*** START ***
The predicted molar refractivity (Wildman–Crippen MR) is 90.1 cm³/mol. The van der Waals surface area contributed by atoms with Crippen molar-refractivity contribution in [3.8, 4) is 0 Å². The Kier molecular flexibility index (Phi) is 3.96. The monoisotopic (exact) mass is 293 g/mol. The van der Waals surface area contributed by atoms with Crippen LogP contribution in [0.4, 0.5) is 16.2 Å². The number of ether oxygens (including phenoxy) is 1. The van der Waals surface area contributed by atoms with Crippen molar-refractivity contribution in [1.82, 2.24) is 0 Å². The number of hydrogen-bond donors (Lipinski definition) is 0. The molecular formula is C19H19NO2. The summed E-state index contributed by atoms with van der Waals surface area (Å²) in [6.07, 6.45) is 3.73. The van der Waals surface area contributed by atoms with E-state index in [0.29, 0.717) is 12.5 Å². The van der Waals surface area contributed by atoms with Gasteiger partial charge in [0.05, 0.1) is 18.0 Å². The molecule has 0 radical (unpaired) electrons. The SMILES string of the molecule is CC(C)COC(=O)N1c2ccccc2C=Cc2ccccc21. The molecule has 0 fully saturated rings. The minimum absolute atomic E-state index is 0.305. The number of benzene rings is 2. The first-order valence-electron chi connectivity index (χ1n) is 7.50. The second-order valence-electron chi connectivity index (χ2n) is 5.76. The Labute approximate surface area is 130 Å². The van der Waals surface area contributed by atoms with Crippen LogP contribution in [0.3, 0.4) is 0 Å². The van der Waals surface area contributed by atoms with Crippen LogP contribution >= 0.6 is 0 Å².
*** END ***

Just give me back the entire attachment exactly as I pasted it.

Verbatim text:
The predicted molar refractivity (Wildman–Crippen MR) is 90.1 cm³/mol. The van der Waals surface area contributed by atoms with Crippen molar-refractivity contribution in [3.8, 4) is 0 Å². The Kier molecular flexibility index (Phi) is 3.96. The monoisotopic (exact) mass is 293 g/mol. The van der Waals surface area contributed by atoms with Crippen LogP contribution in [0.4, 0.5) is 16.2 Å². The number of ether oxygens (including phenoxy) is 1. The van der Waals surface area contributed by atoms with Crippen molar-refractivity contribution in [1.82, 2.24) is 0 Å². The number of hydrogen-bond donors (Lipinski definition) is 0. The molecular formula is C19H19NO2. The summed E-state index contributed by atoms with van der Waals surface area (Å²) in [6.07, 6.45) is 3.73. The van der Waals surface area contributed by atoms with E-state index in [0.29, 0.717) is 12.5 Å². The van der Waals surface area contributed by atoms with Gasteiger partial charge in [0.05, 0.1) is 18.0 Å². The molecule has 0 radical (unpaired) electrons. The SMILES string of the molecule is CC(C)COC(=O)N1c2ccccc2C=Cc2ccccc21. The molecule has 0 fully saturated rings. The minimum absolute atomic E-state index is 0.305. The number of benzene rings is 2. The first-order valence-electron chi connectivity index (χ1n) is 7.50. The second-order valence-electron chi connectivity index (χ2n) is 5.76. The Labute approximate surface area is 130 Å². The van der Waals surface area contributed by atoms with Crippen LogP contribution in [0.3, 0.4) is 0 Å². The van der Waals surface area contributed by atoms with Crippen LogP contribution >= 0.6 is 0 Å².